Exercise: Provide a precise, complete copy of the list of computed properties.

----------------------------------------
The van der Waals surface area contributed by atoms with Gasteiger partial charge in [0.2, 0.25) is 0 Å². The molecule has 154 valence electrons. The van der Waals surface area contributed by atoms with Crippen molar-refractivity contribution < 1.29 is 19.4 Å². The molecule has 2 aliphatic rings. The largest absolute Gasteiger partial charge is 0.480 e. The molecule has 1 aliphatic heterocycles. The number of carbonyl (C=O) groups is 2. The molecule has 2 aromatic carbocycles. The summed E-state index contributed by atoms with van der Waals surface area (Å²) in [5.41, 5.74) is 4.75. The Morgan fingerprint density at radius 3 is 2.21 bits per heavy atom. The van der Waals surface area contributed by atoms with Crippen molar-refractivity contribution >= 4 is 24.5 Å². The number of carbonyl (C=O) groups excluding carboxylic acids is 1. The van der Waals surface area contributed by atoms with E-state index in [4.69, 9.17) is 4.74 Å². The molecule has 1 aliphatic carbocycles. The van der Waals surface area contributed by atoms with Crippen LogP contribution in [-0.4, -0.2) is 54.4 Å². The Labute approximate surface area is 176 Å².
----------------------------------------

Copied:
The van der Waals surface area contributed by atoms with Gasteiger partial charge in [0.2, 0.25) is 0 Å². The molecule has 154 valence electrons. The van der Waals surface area contributed by atoms with Crippen molar-refractivity contribution < 1.29 is 19.4 Å². The molecule has 2 aliphatic rings. The largest absolute Gasteiger partial charge is 0.480 e. The molecule has 1 aliphatic heterocycles. The number of carbonyl (C=O) groups is 2. The molecule has 2 aromatic carbocycles. The summed E-state index contributed by atoms with van der Waals surface area (Å²) in [5.41, 5.74) is 4.75. The Morgan fingerprint density at radius 3 is 2.21 bits per heavy atom. The van der Waals surface area contributed by atoms with Crippen molar-refractivity contribution >= 4 is 24.5 Å². The number of carbonyl (C=O) groups excluding carboxylic acids is 1. The van der Waals surface area contributed by atoms with E-state index in [4.69, 9.17) is 4.74 Å². The molecule has 1 aliphatic carbocycles. The van der Waals surface area contributed by atoms with Crippen LogP contribution in [-0.4, -0.2) is 54.4 Å². The Labute approximate surface area is 176 Å².